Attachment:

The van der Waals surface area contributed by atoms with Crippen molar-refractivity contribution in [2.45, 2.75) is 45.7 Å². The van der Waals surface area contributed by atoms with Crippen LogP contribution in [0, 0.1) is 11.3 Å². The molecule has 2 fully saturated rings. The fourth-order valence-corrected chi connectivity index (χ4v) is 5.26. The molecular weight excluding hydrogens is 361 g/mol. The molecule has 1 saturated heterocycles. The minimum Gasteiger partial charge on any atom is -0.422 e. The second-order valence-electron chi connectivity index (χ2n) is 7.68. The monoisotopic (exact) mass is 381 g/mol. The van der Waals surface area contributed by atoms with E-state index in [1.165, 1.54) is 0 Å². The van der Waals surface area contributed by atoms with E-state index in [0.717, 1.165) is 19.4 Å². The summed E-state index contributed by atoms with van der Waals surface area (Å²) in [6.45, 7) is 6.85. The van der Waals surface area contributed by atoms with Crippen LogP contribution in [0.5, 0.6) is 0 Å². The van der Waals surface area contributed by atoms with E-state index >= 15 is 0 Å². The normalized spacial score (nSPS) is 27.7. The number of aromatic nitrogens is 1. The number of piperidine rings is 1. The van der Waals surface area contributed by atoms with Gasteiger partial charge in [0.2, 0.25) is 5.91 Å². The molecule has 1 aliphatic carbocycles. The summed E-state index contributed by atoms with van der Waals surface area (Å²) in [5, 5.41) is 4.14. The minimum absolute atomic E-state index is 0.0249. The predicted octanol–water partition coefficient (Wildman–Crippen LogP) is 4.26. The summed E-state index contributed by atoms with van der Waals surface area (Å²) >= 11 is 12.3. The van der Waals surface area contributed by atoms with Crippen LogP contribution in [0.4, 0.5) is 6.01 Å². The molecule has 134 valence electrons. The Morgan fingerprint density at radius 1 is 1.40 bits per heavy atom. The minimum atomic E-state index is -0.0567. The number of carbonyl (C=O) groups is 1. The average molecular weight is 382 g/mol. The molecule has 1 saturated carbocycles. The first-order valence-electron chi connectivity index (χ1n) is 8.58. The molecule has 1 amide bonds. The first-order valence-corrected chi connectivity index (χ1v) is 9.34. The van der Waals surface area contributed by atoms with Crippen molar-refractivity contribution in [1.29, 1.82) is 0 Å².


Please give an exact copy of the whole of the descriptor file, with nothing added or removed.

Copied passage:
The van der Waals surface area contributed by atoms with Crippen molar-refractivity contribution in [2.45, 2.75) is 45.7 Å². The van der Waals surface area contributed by atoms with Crippen LogP contribution in [0, 0.1) is 11.3 Å². The molecule has 2 fully saturated rings. The fourth-order valence-corrected chi connectivity index (χ4v) is 5.26. The molecular weight excluding hydrogens is 361 g/mol. The molecule has 1 saturated heterocycles. The minimum Gasteiger partial charge on any atom is -0.422 e. The second-order valence-electron chi connectivity index (χ2n) is 7.68. The monoisotopic (exact) mass is 381 g/mol. The van der Waals surface area contributed by atoms with E-state index in [1.165, 1.54) is 0 Å². The van der Waals surface area contributed by atoms with E-state index in [0.717, 1.165) is 19.4 Å². The summed E-state index contributed by atoms with van der Waals surface area (Å²) in [6.45, 7) is 6.85. The van der Waals surface area contributed by atoms with Crippen LogP contribution in [0.5, 0.6) is 0 Å². The van der Waals surface area contributed by atoms with E-state index >= 15 is 0 Å². The normalized spacial score (nSPS) is 27.7. The number of aromatic nitrogens is 1. The number of piperidine rings is 1. The van der Waals surface area contributed by atoms with Gasteiger partial charge in [0.2, 0.25) is 5.91 Å². The molecule has 1 aliphatic carbocycles. The summed E-state index contributed by atoms with van der Waals surface area (Å²) in [5, 5.41) is 4.14. The minimum absolute atomic E-state index is 0.0249. The predicted octanol–water partition coefficient (Wildman–Crippen LogP) is 4.26. The summed E-state index contributed by atoms with van der Waals surface area (Å²) >= 11 is 12.3. The van der Waals surface area contributed by atoms with Crippen LogP contribution in [0.4, 0.5) is 6.01 Å². The molecule has 134 valence electrons. The Morgan fingerprint density at radius 1 is 1.40 bits per heavy atom. The minimum atomic E-state index is -0.0567. The number of carbonyl (C=O) groups is 1. The average molecular weight is 382 g/mol. The molecule has 1 saturated carbocycles. The first-order valence-electron chi connectivity index (χ1n) is 8.58. The molecule has 1 amide bonds. The first-order valence-corrected chi connectivity index (χ1v) is 9.34. The van der Waals surface area contributed by atoms with Crippen molar-refractivity contribution in [1.29, 1.82) is 0 Å².